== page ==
Burn chamber of a pellet stove, a common winter heating method in northern B.C. Local users have had difficulty buying pellets this winter because of increased export demand from Japan. (Burns Lake Lakes District News)

B.C. logging costs can’t be increased now, forest industry says

Wood pellets in demand, but waste recovery isn’t economic

With continued steep border tariffs from the U.S. and new trade threats in Asia, B.C.’s Interior forest industry is grappling with new regulations on forest waste recovery that it says it can’t afford.

The NDP government moved ahead with its promised overhaul of Interior logging regulations at the start of the year, implementing what the forests ministry calls “alternative scaling methods to support cost-effective removal of logs designed to become a secondary product, such as pulp and paper, pellets and energy.”

As with new logging rules on the B.C. coast that have since been fine-tuned, the industry says its initial take on the Interior system is that it is not cost-effective.

It’s a “fundamental economic problem” for an industry that is already struggling with North America’s highest log costs, said Susan Yurkovich, president of the B.C. Council of Forest Industries.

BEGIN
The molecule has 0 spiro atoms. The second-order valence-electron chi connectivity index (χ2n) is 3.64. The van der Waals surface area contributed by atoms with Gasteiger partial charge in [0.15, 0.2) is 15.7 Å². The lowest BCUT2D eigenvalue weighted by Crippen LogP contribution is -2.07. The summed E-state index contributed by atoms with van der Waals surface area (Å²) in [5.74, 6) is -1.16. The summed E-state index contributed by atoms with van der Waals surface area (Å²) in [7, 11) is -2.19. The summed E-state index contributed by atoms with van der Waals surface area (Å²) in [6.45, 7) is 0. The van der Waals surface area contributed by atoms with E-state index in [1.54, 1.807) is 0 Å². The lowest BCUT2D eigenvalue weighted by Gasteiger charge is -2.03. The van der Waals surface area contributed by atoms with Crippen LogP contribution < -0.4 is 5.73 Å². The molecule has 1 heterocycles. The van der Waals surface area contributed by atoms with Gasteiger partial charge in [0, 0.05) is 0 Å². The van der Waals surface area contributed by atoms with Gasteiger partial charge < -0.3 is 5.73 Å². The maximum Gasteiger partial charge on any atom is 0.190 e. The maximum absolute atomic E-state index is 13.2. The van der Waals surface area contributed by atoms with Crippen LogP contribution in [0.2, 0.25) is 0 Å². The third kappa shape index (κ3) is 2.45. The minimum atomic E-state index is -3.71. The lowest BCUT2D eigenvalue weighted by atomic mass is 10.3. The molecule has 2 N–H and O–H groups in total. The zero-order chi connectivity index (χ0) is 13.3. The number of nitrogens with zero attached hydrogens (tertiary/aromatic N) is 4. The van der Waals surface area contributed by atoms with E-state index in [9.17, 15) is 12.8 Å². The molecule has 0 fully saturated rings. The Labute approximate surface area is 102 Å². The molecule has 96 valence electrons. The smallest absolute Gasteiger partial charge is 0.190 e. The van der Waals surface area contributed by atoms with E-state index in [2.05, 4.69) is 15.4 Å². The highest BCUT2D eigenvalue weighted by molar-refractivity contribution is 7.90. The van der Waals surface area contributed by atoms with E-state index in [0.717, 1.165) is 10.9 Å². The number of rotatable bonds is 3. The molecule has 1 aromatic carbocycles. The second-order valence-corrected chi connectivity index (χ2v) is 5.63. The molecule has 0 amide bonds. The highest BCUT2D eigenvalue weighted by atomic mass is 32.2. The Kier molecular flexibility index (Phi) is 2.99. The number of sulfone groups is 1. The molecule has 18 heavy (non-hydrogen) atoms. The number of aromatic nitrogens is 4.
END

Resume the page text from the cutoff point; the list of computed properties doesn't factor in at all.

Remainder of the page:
“If you’re talking about the coast, the harvest costs before stumpage are north of $100 a cubic metre,” Yurkovich said in an interview with Black Press. “You bring it out and you can get $40 or $50 for it. Companies cannot lose that quantum on a sustained basis and expect to continue to be companies.

“In the Interior, the costs are a little lower. I would say on average [harvest costs are] about $70 a cubic metre in the Interior. But still, when you bring that waste out you’re getting about $30 for it.”

The province did a consultation tour with the Interior industry on the issue last summer, promising a “what we heard” report would be released by the end of 2019. But with the ministry grappling with an overhaul of waste wood zones on the coast, where most logging stopped due to stumpage costs, waste regulations and a long strike by the United Steelworkers against Western Forest Products, the report and further regulation have been delayed indefinitely.

Already in force in the B.C. Interior is a new regulation that adds additional penalties for late reporting of wood waste. That’s another burden for an industry on its knees, says B.C. Liberal forest critic John Rustad.

“There’s a tremendous amount of additional reporting required for companies, in tabulating all the information and putting it into government,” Rustad said. “It was always there, but the time frame and stringency in terms of information is what has changed here.”

Rustad says everyone agrees that B.C. logging leaves too much usable wood on the ground, beyond what foresters say is necessary.

“Part of that is utilization standards were lax when we were trying to clear out as much of the pine beetle as they could,” Rustad said. “The bottom line is we shouldn’t be leaving the waste behind in the woods. We should be utilizing the whole log to the best of our ability, keeping in mind you have to leave some behind for the critters, the biodiversity on the landscape.”